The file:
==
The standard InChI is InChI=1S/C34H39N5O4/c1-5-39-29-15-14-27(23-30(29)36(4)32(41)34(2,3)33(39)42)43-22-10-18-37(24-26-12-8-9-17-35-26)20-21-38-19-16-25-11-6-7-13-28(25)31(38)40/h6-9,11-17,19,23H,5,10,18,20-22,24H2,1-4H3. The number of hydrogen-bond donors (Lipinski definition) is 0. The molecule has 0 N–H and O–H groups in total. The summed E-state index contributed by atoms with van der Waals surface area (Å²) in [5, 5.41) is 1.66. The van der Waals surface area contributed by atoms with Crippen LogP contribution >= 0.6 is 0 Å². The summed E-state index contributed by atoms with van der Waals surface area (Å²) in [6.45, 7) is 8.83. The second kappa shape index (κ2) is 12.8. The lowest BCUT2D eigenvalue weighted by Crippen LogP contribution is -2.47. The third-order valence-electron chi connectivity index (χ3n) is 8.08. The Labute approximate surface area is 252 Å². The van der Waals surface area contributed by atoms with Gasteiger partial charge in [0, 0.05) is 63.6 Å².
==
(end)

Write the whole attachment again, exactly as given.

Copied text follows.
The standard InChI is InChI=1S/C34H39N5O4/c1-5-39-29-15-14-27(23-30(29)36(4)32(41)34(2,3)33(39)42)43-22-10-18-37(24-26-12-8-9-17-35-26)20-21-38-19-16-25-11-6-7-13-28(25)31(38)40/h6-9,11-17,19,23H,5,10,18,20-22,24H2,1-4H3. The number of hydrogen-bond donors (Lipinski definition) is 0. The molecule has 0 N–H and O–H groups in total. The summed E-state index contributed by atoms with van der Waals surface area (Å²) in [5, 5.41) is 1.66. The van der Waals surface area contributed by atoms with Crippen LogP contribution >= 0.6 is 0 Å². The summed E-state index contributed by atoms with van der Waals surface area (Å²) in [6.45, 7) is 8.83. The second kappa shape index (κ2) is 12.8. The lowest BCUT2D eigenvalue weighted by Crippen LogP contribution is -2.47. The third-order valence-electron chi connectivity index (χ3n) is 8.08. The Labute approximate surface area is 252 Å². The van der Waals surface area contributed by atoms with Gasteiger partial charge in [0, 0.05) is 63.6 Å².